February 11th, 2013

Pope Benedict surprises…

by becoming the first pontiff in 600 years to resign.

It’s not because of scandal or politics, it seems. Pope Benedict has been infirm for quite some time, and he writes:

After having repeatedly examined my conscience before God, I have come to the certainty that my strengths, due to an advanced age, are no longer suited to an adequate exercise of the Petrine ministry.

Benedict is 85 and has had a number of cardiovascular problems, and has been observed lately to have become increasingly frail. His more universally beloved predecessor, Pope John Paul II, was incredibly infirm during the last years of his papacy but did not take this route; the usual thought is that it sets a bad precedent if popes resign.

I can’t say I’ve followed this pope’s tenure, but it’s my impression that although he hasn’t given people the warm fuzzies like some recent popes (and some of the coverage of his resignation reflects that media grumpiness), he was a fighter against the right things (hmmm, maybe those two are related). He angered the Muslim world by a speech he gave; but hey, doesn’t everyone anger the Muslim world?

I will now turn to a blogger I deeply respect who is a devout Catholic, The Anchoress, for her take on the resignation:

Perhaps Benedict’s retirement is meant to remind this exceedingly busy world — the non-stop, twenty-four-hour-live and very self-important world — that we are none of us indispensable; that there comes a time to step back, throw oneself into the arms of the Lord and trust that all shall be well, and all shall be well, and all manner of things shall be well.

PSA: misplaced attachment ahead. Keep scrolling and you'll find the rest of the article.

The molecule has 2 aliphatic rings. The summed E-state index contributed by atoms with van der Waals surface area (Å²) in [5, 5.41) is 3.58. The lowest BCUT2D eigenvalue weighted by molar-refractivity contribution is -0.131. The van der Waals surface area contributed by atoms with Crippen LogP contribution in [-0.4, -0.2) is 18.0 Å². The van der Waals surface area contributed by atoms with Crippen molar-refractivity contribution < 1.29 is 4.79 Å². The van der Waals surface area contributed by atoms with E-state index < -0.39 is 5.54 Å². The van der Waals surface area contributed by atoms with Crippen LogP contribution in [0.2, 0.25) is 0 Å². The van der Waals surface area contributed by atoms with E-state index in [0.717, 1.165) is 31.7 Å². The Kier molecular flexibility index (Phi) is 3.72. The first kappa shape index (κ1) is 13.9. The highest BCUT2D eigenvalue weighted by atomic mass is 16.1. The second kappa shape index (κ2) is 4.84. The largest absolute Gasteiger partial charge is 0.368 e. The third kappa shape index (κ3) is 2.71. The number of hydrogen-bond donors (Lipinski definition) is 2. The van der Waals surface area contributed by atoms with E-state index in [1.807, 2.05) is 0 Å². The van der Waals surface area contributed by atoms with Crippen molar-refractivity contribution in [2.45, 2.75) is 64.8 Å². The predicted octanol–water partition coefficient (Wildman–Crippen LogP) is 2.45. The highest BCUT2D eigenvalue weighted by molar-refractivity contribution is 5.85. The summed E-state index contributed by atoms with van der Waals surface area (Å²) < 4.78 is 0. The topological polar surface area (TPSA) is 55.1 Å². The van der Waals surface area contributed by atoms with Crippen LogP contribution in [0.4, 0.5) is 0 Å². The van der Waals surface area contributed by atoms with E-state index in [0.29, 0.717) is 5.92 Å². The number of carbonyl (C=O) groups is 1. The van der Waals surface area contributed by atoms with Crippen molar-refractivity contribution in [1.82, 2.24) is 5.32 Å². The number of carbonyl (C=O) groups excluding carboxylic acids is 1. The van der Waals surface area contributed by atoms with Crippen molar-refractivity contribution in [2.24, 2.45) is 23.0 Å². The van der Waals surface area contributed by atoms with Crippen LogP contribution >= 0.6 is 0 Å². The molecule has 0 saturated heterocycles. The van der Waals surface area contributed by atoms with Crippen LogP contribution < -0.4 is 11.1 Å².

Yes, I am sad. I have loved Benedict XVI; he has been my favorite pope — I loved John Paul, of course, but as I have said before, he was a grand, dramatic pipe organ of a man; he belonged to the whole world and his writings are often so dense I cannot plumb them. Benedict has always been the more accessible tinkling piano, simply inviting one to come closer. His copious writings have been almost avuncular in their gently-voiced but brilliant instruction, and somehow it always felt like he belonged “to me”. I will miss him terribly.

I agree with Ed Morrissey, Fr. James Martin, and others who call this an act of extreme humility…

The story goes that when he was a POW during World War II, the young Joseph Ratzinger shot craps with another prisoner, Gunter Grass, while they argued philosophy. “There are many truths,” Grass said. “No,” answer the 15 year-old Ratzinger, “there is only one.” He went from war to seminary and has spent his entire life in service to Christ and the church. Perhaps this shy, transparently holy introvert — whom the mainstream media have never “gotten” — has earned some time for quiet prayer, and reading, before he takes his leave…